What if your enterprise identified desirable markets, suppliers, or partners in a country other than yours? Is your IT team ready to make, support, manage, and secure the links necessary to do business internationally?
The Growing Global Market
On June 21 and 22, Detroit, Michigan played host to a new a conference: Gateway ’17. Alibaba founder Jack Ma put this conference together, to invite, persuade, and inspire small businesses to go after the growing middle-class consumer marketplace in China. Ma estimates that there are 300 million of those Chinese middle-class consumers, a market that can create as many as one million new jobs for those small businesses.
Ma, no wild-eyed idealist, told CNBC that Alibaba sold some one million American-made lipsticks in 15 minutes. Further, in March, China’s vice-premier said in March that his country expects to import goods worth some eight trillion dollars during the next five years.
And it’s not just China. Newsweek recently reported that consumer spending in India is anticipated to reach four trillion dollars by 2025. “Germans, by comparison, spent $1.81 trillion in 2016.”
Going Global: Roadblocks for IT
A large and growing global market may be enticing, but it comes with significant logistical and regulatory challenges for IT. One example is the General Data Protection Regulation (GDPR), which is scheduled to come into effect in May 2018.
- The GDPR applies to any enterprise that uses the personal data of European Union (EU) citizens, no matter where that enterprise is headquartered.
- The GDPR requires disclosure of any breach that that involves sensitive personal information within 72 hours.
- The GDPR applies to enterprise core networks and to endpoints, including laptops, mobile phones, and even memory cards and sticks.
- The GDPR allows fines for non-compliance of up to 100 million Euros, or four percent of an enterprise’s global turnover, whichever is larger. (In comparison, breach-related fines that can be imposed by the United Kingdom (UK) via its Information Commissioner’s Office (ICO) are currently capped at 500,000 pounds.)
The GDPR is already affecting regulators, enterprises, and IT leaders, even before the regulation is due to take effect. As reported in Fortune, in 2015, “Dutch authorities adopted a “mini-GDPR” that imposes an obligation on companies operating in the Netherlands to report cyber incidents to the authorities. The fines for failure to do so can range up to 10% of a company’s revenues. In just the first 130 days since the law took effect at the start of , more than 1,500 cyber incidents were reported.”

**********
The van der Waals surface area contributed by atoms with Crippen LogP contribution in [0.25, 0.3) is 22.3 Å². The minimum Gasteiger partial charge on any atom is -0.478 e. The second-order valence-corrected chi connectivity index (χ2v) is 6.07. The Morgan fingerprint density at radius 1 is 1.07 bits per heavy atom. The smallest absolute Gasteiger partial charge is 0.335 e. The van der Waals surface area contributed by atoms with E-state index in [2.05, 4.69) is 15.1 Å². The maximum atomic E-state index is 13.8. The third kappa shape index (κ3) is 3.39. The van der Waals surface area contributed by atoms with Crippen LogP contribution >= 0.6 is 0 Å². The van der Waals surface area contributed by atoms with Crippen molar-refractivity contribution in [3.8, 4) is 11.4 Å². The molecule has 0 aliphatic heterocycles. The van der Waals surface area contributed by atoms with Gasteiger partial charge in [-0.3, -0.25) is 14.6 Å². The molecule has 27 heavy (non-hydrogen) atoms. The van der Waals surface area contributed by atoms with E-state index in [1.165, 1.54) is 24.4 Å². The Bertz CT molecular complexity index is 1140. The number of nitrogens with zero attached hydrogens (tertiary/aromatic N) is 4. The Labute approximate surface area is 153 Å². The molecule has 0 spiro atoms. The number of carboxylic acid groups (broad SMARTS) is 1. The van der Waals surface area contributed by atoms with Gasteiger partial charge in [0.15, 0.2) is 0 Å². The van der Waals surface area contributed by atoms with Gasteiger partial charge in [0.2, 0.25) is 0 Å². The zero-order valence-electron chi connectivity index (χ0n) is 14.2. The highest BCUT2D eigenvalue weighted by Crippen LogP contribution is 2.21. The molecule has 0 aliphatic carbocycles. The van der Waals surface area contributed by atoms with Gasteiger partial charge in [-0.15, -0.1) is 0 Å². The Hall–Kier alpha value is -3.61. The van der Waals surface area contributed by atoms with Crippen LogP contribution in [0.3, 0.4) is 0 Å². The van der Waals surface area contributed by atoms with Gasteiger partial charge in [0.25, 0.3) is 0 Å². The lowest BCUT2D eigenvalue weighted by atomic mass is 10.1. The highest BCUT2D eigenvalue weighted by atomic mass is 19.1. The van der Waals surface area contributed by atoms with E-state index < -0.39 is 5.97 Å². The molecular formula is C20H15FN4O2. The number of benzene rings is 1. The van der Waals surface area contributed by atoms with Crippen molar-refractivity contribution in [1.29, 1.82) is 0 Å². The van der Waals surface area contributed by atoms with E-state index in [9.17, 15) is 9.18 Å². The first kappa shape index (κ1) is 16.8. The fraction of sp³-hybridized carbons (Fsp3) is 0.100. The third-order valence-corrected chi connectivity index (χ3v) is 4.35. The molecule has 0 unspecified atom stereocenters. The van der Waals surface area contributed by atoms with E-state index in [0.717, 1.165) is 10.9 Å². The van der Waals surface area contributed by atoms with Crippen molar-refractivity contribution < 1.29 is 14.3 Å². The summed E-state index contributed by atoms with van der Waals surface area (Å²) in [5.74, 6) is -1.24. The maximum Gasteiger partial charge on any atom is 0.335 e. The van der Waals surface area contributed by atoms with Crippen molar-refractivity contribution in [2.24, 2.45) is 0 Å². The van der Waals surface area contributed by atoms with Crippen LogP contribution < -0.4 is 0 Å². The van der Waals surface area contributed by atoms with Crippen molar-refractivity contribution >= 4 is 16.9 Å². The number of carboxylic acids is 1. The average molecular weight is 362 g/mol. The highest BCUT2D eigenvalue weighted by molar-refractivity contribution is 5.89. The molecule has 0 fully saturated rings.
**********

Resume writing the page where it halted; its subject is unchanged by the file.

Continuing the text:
However, the road to GDPR compliance is by no means clear. In May, ComputerWeekly.com reported results from a survey of 200 U.S. and UK companies.
- 24 percent of the responding companies said they would not be ready for GDPR by the May 2018 deadline.
- 30.6 percent said they had no timetable for GDPR compliance.
- 14.2 percent said they would divest EU operations rather than attempting to comply with the GDPR.
- More than half had not yet begun to evaluate products or processes to identify EU citizen data records.
How IT Should Prepare to Go Global
The GDPR is but one example of the IT-related complexities facing any enterprise seeking to establish or extend international operations. To best prepare to deal with the challenges and opportunities of going global, your IT environment must harmonize gracefully with evolving regulatory requirements, and the multiple, unique requirements of every relevant region and demographic. Exactly what your IT environment must do to maximize its business value, whether or not your enterprise does business globally, but at a larger, even more complex scale.
To achieve these goals, locally, nationally, or globally, you and your team need to build on a solid foundation of proven best practices. IT should start with cybersecurity recommendations endorsed by the Center for Internet Security (CIS), the Australian Signals Directorate (ASD), the UK’s National Cyber Security Centre (NCSC), and the U.S. Federal Bureau of Investigation (FBI). Those agencies and Ivanti cybersecurity experts agree: enterprises that patch their most critical applications and operating systems and implement application control and privilege management can eliminate some 85 percent of rogue intrusions.
Once these steps are taken, IT should focus on modernizing service, asset, and endpoint management. Legacy systems and processes are simply inadequate to achieve the levels of manageability, consistency, and flexibility needed to succeed in a diverse and rapidly changing global marketplace.
In short, to harmonize, you’ve got modernize. If you start with IT security, you can gain significant benefits for your enterprise, whatever its goals for growth. And successful efforts to improve cybersecurity are likely to make it easier to get support for other IT modernization initiatives.
Ivanti: Help Around the World
Ivanti solutions can help you to improve cybersecurity and to modernize management of your IT services, assets, endpoints, and user environments. And Ivanti combines localized solutions with offices and partners all around the world, to support your efforts to go global effectively.
To help you to get started, check out our new, limited-time offer of significant discounts on combinations of select Ivanti cybersecurity offerings. Then, learn more about our other solutions online or by contacting your nearest Ivanti representative. Let Ivanti help your business to do more business, efficiently and securely, wherever your business is and wants to grow.